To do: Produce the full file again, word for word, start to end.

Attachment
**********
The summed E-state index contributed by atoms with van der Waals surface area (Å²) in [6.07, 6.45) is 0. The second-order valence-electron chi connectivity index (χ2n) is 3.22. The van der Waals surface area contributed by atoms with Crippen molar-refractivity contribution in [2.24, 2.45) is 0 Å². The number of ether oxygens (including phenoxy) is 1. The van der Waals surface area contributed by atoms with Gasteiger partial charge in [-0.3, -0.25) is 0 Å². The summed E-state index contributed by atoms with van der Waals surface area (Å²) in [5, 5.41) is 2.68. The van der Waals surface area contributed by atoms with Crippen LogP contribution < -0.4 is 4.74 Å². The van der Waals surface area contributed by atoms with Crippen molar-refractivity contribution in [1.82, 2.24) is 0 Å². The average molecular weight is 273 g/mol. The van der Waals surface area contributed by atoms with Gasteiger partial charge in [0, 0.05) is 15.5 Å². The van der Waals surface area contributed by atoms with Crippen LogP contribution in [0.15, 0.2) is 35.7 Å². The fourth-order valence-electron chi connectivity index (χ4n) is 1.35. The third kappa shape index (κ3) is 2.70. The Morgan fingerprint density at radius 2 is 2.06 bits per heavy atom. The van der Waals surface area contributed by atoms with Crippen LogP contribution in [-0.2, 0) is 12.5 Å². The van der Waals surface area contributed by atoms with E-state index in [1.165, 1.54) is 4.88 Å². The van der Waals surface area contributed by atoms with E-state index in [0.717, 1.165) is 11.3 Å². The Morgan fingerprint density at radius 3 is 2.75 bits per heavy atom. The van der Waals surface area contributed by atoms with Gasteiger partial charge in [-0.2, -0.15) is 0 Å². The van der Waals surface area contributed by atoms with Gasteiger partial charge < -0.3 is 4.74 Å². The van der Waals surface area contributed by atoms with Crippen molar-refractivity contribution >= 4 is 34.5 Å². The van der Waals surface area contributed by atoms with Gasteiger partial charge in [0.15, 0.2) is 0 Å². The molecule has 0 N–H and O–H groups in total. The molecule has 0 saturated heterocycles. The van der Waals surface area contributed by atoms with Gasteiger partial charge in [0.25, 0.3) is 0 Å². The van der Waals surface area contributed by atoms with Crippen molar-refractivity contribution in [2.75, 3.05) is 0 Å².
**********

The summed E-state index contributed by atoms with van der Waals surface area (Å²) in [6.07, 6.45) is 0. The second-order valence-electron chi connectivity index (χ2n) is 3.22. The van der Waals surface area contributed by atoms with Crippen molar-refractivity contribution in [2.24, 2.45) is 0 Å². The number of ether oxygens (including phenoxy) is 1. The van der Waals surface area contributed by atoms with Gasteiger partial charge in [-0.3, -0.25) is 0 Å². The summed E-state index contributed by atoms with van der Waals surface area (Å²) in [5, 5.41) is 2.68. The van der Waals surface area contributed by atoms with Crippen LogP contribution < -0.4 is 4.74 Å². The van der Waals surface area contributed by atoms with Crippen molar-refractivity contribution in [1.82, 2.24) is 0 Å². The average molecular weight is 273 g/mol. The van der Waals surface area contributed by atoms with Gasteiger partial charge in [0, 0.05) is 15.5 Å². The van der Waals surface area contributed by atoms with Crippen LogP contribution in [0.15, 0.2) is 35.7 Å². The fourth-order valence-electron chi connectivity index (χ4n) is 1.35. The third kappa shape index (κ3) is 2.70. The Morgan fingerprint density at radius 2 is 2.06 bits per heavy atom. The van der Waals surface area contributed by atoms with Crippen LogP contribution in [-0.2, 0) is 12.5 Å². The van der Waals surface area contributed by atoms with E-state index in [1.165, 1.54) is 4.88 Å². The van der Waals surface area contributed by atoms with E-state index in [0.717, 1.165) is 11.3 Å². The Morgan fingerprint density at radius 3 is 2.75 bits per heavy atom. The van der Waals surface area contributed by atoms with Gasteiger partial charge in [-0.2, -0.15) is 0 Å². The van der Waals surface area contributed by atoms with Gasteiger partial charge < -0.3 is 4.74 Å². The van der Waals surface area contributed by atoms with Crippen molar-refractivity contribution >= 4 is 34.5 Å². The van der Waals surface area contributed by atoms with Gasteiger partial charge in [0.15, 0.2) is 0 Å². The molecule has 0 N–H and O–H groups in total. The molecule has 0 saturated heterocycles. The van der Waals surface area contributed by atoms with Gasteiger partial charge in [0.25, 0.3) is 0 Å². The van der Waals surface area contributed by atoms with Crippen molar-refractivity contribution in [2.75, 3.05) is 0 Å².